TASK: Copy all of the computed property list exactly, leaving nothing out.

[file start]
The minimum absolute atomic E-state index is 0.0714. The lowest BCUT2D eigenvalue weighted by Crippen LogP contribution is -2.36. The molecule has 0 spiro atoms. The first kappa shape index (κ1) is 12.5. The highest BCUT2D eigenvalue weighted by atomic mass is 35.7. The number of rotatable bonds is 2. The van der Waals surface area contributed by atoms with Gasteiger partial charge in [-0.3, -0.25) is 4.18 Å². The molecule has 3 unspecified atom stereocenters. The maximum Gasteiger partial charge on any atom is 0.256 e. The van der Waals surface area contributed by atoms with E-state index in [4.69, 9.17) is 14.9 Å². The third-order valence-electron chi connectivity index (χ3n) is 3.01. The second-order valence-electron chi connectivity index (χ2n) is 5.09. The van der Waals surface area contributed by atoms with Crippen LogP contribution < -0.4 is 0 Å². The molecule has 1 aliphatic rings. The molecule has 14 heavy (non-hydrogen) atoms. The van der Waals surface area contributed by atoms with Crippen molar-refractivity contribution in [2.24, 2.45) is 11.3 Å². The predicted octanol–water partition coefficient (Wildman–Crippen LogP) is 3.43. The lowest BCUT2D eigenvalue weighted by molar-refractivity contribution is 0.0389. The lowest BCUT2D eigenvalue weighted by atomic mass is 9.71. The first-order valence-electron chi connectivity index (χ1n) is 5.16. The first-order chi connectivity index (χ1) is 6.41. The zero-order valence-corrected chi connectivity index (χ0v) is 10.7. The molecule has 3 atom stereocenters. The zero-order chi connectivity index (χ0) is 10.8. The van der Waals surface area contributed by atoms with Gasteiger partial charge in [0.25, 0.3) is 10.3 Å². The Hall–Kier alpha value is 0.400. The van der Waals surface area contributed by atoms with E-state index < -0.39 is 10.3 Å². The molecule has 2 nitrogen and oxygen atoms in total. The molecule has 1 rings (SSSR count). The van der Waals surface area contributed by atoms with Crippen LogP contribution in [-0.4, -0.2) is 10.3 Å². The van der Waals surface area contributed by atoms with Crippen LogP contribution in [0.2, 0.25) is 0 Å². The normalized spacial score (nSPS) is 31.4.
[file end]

The minimum absolute atomic E-state index is 0.0714. The lowest BCUT2D eigenvalue weighted by Crippen LogP contribution is -2.36. The molecule has 0 spiro atoms. The first kappa shape index (κ1) is 12.5. The highest BCUT2D eigenvalue weighted by atomic mass is 35.7. The number of rotatable bonds is 2. The van der Waals surface area contributed by atoms with Gasteiger partial charge in [-0.3, -0.25) is 4.18 Å². The molecule has 3 unspecified atom stereocenters. The maximum Gasteiger partial charge on any atom is 0.256 e. The van der Waals surface area contributed by atoms with E-state index in [4.69, 9.17) is 14.9 Å². The third-order valence-electron chi connectivity index (χ3n) is 3.01. The second-order valence-electron chi connectivity index (χ2n) is 5.09. The van der Waals surface area contributed by atoms with Crippen LogP contribution < -0.4 is 0 Å². The molecule has 1 aliphatic rings. The molecule has 14 heavy (non-hydrogen) atoms. The van der Waals surface area contributed by atoms with Crippen molar-refractivity contribution in [2.24, 2.45) is 11.3 Å². The predicted octanol–water partition coefficient (Wildman–Crippen LogP) is 3.43. The lowest BCUT2D eigenvalue weighted by molar-refractivity contribution is 0.0389. The lowest BCUT2D eigenvalue weighted by atomic mass is 9.71. The first-order valence-electron chi connectivity index (χ1n) is 5.16. The first-order chi connectivity index (χ1) is 6.41. The zero-order valence-corrected chi connectivity index (χ0v) is 10.7. The molecule has 3 atom stereocenters. The zero-order chi connectivity index (χ0) is 10.8. The van der Waals surface area contributed by atoms with Gasteiger partial charge in [0.25, 0.3) is 10.3 Å². The Hall–Kier alpha value is 0.400. The van der Waals surface area contributed by atoms with E-state index < -0.39 is 10.3 Å². The molecule has 2 nitrogen and oxygen atoms in total. The molecule has 1 rings (SSSR count). The van der Waals surface area contributed by atoms with Crippen LogP contribution in [-0.4, -0.2) is 10.3 Å². The van der Waals surface area contributed by atoms with Crippen LogP contribution in [0.2, 0.25) is 0 Å². The normalized spacial score (nSPS) is 31.4.